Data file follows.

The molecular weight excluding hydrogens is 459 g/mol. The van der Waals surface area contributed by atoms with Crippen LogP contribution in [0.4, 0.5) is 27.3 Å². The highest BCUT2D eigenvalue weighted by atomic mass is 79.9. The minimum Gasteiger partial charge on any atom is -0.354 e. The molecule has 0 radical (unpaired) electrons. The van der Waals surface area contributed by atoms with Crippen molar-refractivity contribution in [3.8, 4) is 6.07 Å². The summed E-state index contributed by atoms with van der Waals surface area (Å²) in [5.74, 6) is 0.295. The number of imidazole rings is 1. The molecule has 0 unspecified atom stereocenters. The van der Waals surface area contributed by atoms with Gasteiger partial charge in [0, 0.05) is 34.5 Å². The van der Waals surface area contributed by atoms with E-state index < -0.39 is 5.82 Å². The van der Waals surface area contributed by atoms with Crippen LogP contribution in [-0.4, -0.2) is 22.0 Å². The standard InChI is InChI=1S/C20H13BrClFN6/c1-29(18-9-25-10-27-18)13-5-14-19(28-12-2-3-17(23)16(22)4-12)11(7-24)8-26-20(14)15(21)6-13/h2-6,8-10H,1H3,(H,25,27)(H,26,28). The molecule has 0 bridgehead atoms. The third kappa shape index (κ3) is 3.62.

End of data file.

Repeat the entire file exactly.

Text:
The molecular weight excluding hydrogens is 459 g/mol. The van der Waals surface area contributed by atoms with Crippen LogP contribution in [0.4, 0.5) is 27.3 Å². The highest BCUT2D eigenvalue weighted by atomic mass is 79.9. The minimum Gasteiger partial charge on any atom is -0.354 e. The molecule has 0 radical (unpaired) electrons. The van der Waals surface area contributed by atoms with Crippen molar-refractivity contribution in [3.8, 4) is 6.07 Å². The summed E-state index contributed by atoms with van der Waals surface area (Å²) in [5.74, 6) is 0.295. The number of imidazole rings is 1. The molecule has 0 unspecified atom stereocenters. The van der Waals surface area contributed by atoms with Gasteiger partial charge in [0, 0.05) is 34.5 Å². The van der Waals surface area contributed by atoms with E-state index < -0.39 is 5.82 Å². The van der Waals surface area contributed by atoms with Crippen LogP contribution in [-0.4, -0.2) is 22.0 Å². The standard InChI is InChI=1S/C20H13BrClFN6/c1-29(18-9-25-10-27-18)13-5-14-19(28-12-2-3-17(23)16(22)4-12)11(7-24)8-26-20(14)15(21)6-13/h2-6,8-10H,1H3,(H,25,27)(H,26,28). The molecule has 0 bridgehead atoms. The third kappa shape index (κ3) is 3.62.